Zarya can do it all: she supports her team-mates, soaks up damage with half her HP being regenerating shields and deals out serious punishment once she’s charged up. Her particle beam will never be an all-star, but the grenade right-clicks are seriously punishing. Her ultimate is one of the most powerful in the game when timed right, and the perfect example of something that can be played around or countered, but still effective in the hands of an expert. Her barriers only last for a short time, so it’s key to make sure they’re put on targets that are already under fire. You need to have constant knowledge of your surroundings, likely attack routes and enemy status to use her properly, and timing her ult right is the difference between an easy team-wipe and stragglers getting away.



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Primary: Fusion Cannons – Close-range rotary shotguns that never need to be reloaded.
Primary (Human Form): Light Gun – Fast firing and reasonably damaging pistol with long-range.
Shift: Boosters – Allows D.Va’s mech to move at increased speed and fly for a couple of seconds.
E Ability: Defense Matrix – A cancellable projected cone that destroys all projectiles that enter it, including ultimates.
Ultimate: Self-Destruct – Detonates D.Va’s mech, putting her into human form. Explodes after a long, obvious wind-up but does incredible damage.
Ultimate (Human Form):
Call Mech – Drops a mech in front of D.Va which she climbs inside. The calldown does light damage and push back.

The best character design is this whole silly game. A future e-sports professional and small Korean girl riding a large bubblegum-pink mech, she’s very difficult to take down as she ejects for a bonus life whenever the mech is destroyed, giving her a powerful long-range weapon to help charge her quick-building ultimate and get back to full power. While in mech-form, the jets let her reposition and kill snipers or camping turrets easily. An incredible amount of fun and a massive nuisance for enemies, the only thing lacking is slightly lower damage than average, solved by good aim for critical hits. Good at taking a punch, she’s less impressive for supporting her team, usually operating as a slower, harder-hitting Tracer who can jet through shortcuts and behind defensive lines and prove a massive nuisance as a skirmisher. Do remember to tap her defense matrix on to any ult that uses projectiles or bullets – it’s a team-saver.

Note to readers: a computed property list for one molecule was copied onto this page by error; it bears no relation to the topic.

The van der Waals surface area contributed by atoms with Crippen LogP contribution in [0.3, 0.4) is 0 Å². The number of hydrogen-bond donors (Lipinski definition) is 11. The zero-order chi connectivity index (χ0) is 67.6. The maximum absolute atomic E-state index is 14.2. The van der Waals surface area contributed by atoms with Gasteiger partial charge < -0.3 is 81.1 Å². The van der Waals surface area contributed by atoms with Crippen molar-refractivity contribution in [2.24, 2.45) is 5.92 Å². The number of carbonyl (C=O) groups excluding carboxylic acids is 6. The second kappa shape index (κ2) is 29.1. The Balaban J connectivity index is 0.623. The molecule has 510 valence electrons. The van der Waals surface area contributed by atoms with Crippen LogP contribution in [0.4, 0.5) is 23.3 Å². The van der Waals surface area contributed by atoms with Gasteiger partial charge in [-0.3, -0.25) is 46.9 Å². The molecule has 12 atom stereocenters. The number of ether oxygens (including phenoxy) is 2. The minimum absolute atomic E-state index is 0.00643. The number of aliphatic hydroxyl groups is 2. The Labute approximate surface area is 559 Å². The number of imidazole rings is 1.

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Primary: Tesla Cannon – A short-range, conal attack in front of Winston.
Shift: Jump Pack – Leaping into the air, Winston can reposition to higher surfaces. Also damages and staggers all enemies near the impact point.
E Ability: Shield Projector – Throws out a device that extends a large protective bubble around an area. Team mates can shoot through it.
Ultimate: Primal Rage – Increases Winston’s melee attack speed and damage, as well as buffing his damage resistance and health. Even gives Jump Pack a shorter cooldown while active.

A very tanky hyper intelligent gorilla, Winston’s good at getting into the fight. He’s focused on close-range combat though, so making sure he’s got support is important. The ult does make him very hard to take down, but also paints a big, red, angry target on him. If someone isn’t following up on your assault, you’ll take a couple with you but likely be mostly ineffectual. The Shield Projector is an all-star and very good against snipers and anyone unwilling to get in there with you, though doesn’t have the capacity to block ultimates for long. A good alternate to Reinhardt if you prefer to be more active, but the bubble shield is harder to use properly and provides protection for less time.

Overwatch Support Heroes

Best support hero to start with: Mercy

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Primary: Caduceus Staff – A healing weapon that fires a constant beam of regeneration at an ally.
Secondary: Caduceus Damage – Utilising the same staff, this boosts the damage of an ally rather than healing them.
Shift: Guardian Angel – Flies towards a targeted ally at great speed.
Ultimate: Resurrect – Brings all nearby dead allies back to life at full health.